Deep learning uses algorithms to extract insights from data that we have never been able to obtain before. However, no algorithm is suitable for every task and it is a long process to find the most optimal architecture. A new system developed by IBM uses AI to accelerate that process.
Martin Wistuba, data scientist at IBM Research in Ireland, describes in a blog post how this works. He claims that the system is 50,000 times faster than other methods, with only a slightly higher error rate of up to 0.6 percent.
At IBM, engineers and scientists select the best architecture for a deep learning model from a large number of possible candidates. Today, this is a time-consuming manual process. Using a more powerful automated AI solution to select the neural network can save time and allow non-experts to apply deep learning faster, the researcher explains. The selection of a suitable algorithm would thus still be a matter of hours.
Wistuba talks about an evolutionary algorithm that considers a convolutionary neural network architecture as a sequence of neurocells. By applying a series of mutations, a structure is sought that improves the performance of the neural network for a particular dataset and machine learning task.
This approach significantly reduces network training time. The mutations change the structure of the network, but do not change the network’s predictions and can, among other things, add layers, add new connections, or broaden kernels or layers, explains Wistuba.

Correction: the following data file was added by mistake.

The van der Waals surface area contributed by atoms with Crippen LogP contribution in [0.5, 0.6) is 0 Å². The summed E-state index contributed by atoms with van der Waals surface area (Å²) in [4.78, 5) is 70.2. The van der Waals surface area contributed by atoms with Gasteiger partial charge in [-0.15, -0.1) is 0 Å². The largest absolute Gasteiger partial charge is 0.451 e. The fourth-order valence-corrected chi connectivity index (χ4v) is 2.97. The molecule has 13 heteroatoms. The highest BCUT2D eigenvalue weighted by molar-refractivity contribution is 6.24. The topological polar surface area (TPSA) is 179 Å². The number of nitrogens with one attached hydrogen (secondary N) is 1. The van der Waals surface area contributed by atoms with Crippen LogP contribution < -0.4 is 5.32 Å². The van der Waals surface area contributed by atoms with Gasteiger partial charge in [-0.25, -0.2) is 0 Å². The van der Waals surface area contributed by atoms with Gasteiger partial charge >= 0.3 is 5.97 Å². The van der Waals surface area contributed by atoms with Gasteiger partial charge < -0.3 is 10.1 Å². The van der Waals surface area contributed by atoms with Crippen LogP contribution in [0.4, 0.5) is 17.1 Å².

Wistuba used its method to find a suitable classification model for the CIFAR-10 and CIFAR-100 datasets. These are collections of labelled images that were made publicly available by the University of Toronto to train image recognition algorithms.
My algorithm had a slightly higher classification error, but required significantly less time compared to state-of-the-art man-designed architectures, results from reinforcement learning search methods and results for other automated methods based on evolutionary algorithms.
The IBM researcher hopes that his method can eventually be integrated into IBM’s cloud services and extended to larger datasets in other domains. Although evolutionary algorithms are not new in themselves, Wistubas’ system does represent an important step forward if it turns out to work as well as he claims it does.This news article was automatically translated from Dutch to give Techzine.eu a head start. All news articles after September 1, 2019 are written in native English and NOT translated. All our background stories are written in native English as well. For more information read our launch article.